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Title: Antique Mechanical Electric Motor Machine Model
Catalog Number: 3684
Category: Metals / Machine
Country & Origin:
Historical Period: 20th Century
Approximate Date: 1930 to 1940
Height: 4 3/4 inches
Width: 6 1/2 inches
Depth: 4 1/2 inches
Description & Provenance: A very old red model Electric engine. I see these old engines as moveable art and fund to look at, I don't no if this one works butt it looks so cool. This is a early mechanical wonder of the past. It would look good on a desk or in a office. Most small or toy vintage electric motors resemble early larger antique steam and electric motors from the same time period or era and are open framed and or bi-polar in design. Many of the electric motors that came with erector sets or with toy steam engines like Weeden and Bing are similar looking but there are earlier and more elaborate models that were used as demonstrators in classes or labs as well. Others were sold in Novelty catalogs as working motors for small jobs. In addition to electric motors there are also hot air models known as "flame lickers", and the steam driven motors / generators meant to be set up with boilers by such makers as Bing, Jensen, Plank and others.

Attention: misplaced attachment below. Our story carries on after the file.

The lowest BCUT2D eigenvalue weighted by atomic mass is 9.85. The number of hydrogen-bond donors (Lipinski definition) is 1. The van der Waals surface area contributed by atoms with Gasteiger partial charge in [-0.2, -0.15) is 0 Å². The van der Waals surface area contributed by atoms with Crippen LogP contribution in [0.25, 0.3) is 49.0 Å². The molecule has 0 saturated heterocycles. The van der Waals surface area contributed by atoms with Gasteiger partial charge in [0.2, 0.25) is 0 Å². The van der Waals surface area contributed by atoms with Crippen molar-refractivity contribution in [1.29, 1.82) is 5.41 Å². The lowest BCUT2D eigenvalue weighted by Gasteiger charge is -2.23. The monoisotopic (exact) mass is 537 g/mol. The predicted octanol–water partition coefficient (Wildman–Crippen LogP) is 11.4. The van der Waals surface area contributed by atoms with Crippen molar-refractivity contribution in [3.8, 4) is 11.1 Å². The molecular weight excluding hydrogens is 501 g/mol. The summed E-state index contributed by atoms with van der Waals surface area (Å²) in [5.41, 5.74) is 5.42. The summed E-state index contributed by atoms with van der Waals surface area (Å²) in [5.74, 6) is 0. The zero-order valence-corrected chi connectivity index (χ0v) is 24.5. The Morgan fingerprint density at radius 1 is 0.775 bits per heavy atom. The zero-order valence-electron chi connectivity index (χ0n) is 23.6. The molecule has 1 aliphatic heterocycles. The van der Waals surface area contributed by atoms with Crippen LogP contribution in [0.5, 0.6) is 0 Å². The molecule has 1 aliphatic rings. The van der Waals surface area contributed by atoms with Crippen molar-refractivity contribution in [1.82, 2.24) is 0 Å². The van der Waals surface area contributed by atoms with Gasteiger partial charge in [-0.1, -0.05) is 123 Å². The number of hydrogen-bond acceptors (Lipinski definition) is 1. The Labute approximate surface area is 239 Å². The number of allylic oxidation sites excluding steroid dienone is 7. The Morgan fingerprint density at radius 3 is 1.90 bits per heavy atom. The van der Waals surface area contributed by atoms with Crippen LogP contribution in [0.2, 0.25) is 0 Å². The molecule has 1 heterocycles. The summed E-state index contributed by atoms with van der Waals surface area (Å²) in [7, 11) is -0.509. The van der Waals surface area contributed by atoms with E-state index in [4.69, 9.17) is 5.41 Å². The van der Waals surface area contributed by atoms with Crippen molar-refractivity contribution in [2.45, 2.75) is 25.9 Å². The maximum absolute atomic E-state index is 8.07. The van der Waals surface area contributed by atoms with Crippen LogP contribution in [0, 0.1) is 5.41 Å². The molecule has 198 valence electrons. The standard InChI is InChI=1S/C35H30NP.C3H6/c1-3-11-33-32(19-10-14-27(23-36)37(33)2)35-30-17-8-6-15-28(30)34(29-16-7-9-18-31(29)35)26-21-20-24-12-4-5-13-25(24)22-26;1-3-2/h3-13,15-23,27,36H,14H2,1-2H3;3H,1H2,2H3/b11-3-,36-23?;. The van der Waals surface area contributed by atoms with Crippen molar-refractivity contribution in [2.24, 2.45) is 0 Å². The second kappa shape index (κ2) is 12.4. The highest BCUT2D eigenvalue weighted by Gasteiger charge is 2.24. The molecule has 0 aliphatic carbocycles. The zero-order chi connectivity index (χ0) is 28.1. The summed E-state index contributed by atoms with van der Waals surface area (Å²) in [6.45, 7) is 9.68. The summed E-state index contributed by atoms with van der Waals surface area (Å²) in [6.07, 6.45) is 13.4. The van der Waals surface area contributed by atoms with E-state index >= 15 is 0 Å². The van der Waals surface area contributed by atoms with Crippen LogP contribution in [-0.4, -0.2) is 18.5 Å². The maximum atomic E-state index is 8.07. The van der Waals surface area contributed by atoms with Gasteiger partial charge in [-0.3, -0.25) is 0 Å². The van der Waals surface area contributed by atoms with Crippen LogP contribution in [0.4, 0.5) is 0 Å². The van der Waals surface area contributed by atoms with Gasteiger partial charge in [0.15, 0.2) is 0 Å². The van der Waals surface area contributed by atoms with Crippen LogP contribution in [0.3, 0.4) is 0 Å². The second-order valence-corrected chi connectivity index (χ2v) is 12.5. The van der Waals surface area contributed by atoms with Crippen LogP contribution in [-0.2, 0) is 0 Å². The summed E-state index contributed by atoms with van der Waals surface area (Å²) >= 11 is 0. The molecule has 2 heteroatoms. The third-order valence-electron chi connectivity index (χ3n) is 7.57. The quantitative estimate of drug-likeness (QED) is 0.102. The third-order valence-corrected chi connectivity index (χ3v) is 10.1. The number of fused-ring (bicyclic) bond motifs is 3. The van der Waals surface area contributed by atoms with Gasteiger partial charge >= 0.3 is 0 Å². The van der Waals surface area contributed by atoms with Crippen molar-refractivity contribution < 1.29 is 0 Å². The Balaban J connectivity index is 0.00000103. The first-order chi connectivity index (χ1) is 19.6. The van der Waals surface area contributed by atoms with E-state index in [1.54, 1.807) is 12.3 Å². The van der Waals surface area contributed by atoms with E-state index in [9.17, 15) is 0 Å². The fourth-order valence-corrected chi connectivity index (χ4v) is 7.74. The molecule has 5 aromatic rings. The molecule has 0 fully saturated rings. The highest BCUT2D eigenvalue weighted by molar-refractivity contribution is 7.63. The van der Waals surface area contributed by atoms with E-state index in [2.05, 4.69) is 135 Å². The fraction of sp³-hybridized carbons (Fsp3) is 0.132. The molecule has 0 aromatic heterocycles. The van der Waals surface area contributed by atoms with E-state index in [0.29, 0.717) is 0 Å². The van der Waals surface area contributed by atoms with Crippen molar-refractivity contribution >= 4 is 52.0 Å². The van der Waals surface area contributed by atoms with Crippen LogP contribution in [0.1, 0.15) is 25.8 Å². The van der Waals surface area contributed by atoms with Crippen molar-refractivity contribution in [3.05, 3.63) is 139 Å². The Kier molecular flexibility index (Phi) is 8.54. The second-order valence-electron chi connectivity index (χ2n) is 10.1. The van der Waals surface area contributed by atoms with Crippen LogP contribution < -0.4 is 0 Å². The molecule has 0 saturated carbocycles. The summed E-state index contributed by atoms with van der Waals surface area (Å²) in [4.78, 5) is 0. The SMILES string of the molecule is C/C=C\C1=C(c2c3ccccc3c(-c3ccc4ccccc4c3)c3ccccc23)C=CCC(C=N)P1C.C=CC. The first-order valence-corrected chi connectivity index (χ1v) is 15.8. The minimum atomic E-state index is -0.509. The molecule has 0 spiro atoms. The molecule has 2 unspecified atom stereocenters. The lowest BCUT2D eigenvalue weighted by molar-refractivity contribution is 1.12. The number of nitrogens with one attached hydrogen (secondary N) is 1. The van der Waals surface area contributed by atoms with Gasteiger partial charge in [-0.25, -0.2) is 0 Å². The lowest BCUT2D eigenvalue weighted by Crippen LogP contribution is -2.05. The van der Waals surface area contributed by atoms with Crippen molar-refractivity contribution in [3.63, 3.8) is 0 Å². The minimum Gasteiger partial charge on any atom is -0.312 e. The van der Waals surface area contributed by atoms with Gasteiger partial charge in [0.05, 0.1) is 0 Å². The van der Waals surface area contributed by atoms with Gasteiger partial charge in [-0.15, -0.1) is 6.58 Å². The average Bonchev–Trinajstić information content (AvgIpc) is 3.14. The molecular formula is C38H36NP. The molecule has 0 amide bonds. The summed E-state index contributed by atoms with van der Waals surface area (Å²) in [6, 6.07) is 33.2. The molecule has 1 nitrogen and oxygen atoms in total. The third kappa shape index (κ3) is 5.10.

Origin, Encyclopedia & Researched Articles:
Encyclopedia Name: http://en.wikipedia.org/wiki/Electric_Motor
The conversion of electrical energy into mechanical energy by electromagnetic means was demonstrated by the British scientist Michael Faraday in 1821. A free-hanging wire was dipped into a pool of mercury, on which a permanent magnet was placed. When a current was passed through the wire, the wire rotated around the magnet, showing that the current gave rise to a circular magnetic field around the wire. This motor is often demonstrated in school physics classes, but brine (salt water) is sometimes used in place of the toxic mercury. This is the simplest form of a class of devices called homopolar motors. A later refinement is the Barlow's Wheel. These were demonstration devices only, unsuited to practical applications due to their primitive construction.
Jedlik's "electromagnetic self-rotor", 1827. (Museum of Applied Arts, Budapest. The historic motor still works perfectly today. In 1827, Hungarian Ányos Jedlik started experimenting with electromagnetic rotating devices he called "electromagnetic self-rotors". He used them for instructive purposes in universities, and in 1828 demonstrated the first device which contained the three main components of practical direct current motors: the stator, rotor and commutator. Both the stationary and the revolving parts were electromagnetic, employing no permanent magnets. Again, the devices had no practical application.
Names like Edison, Westinghouse, Tesla and a few others come to mind when considering the introduction of electrical technology into our society. These inventors and others were the driving force that led America into a new age of power and their early efforts and designs are both important and an interesting facet of our history and a reminder of what it used to be like.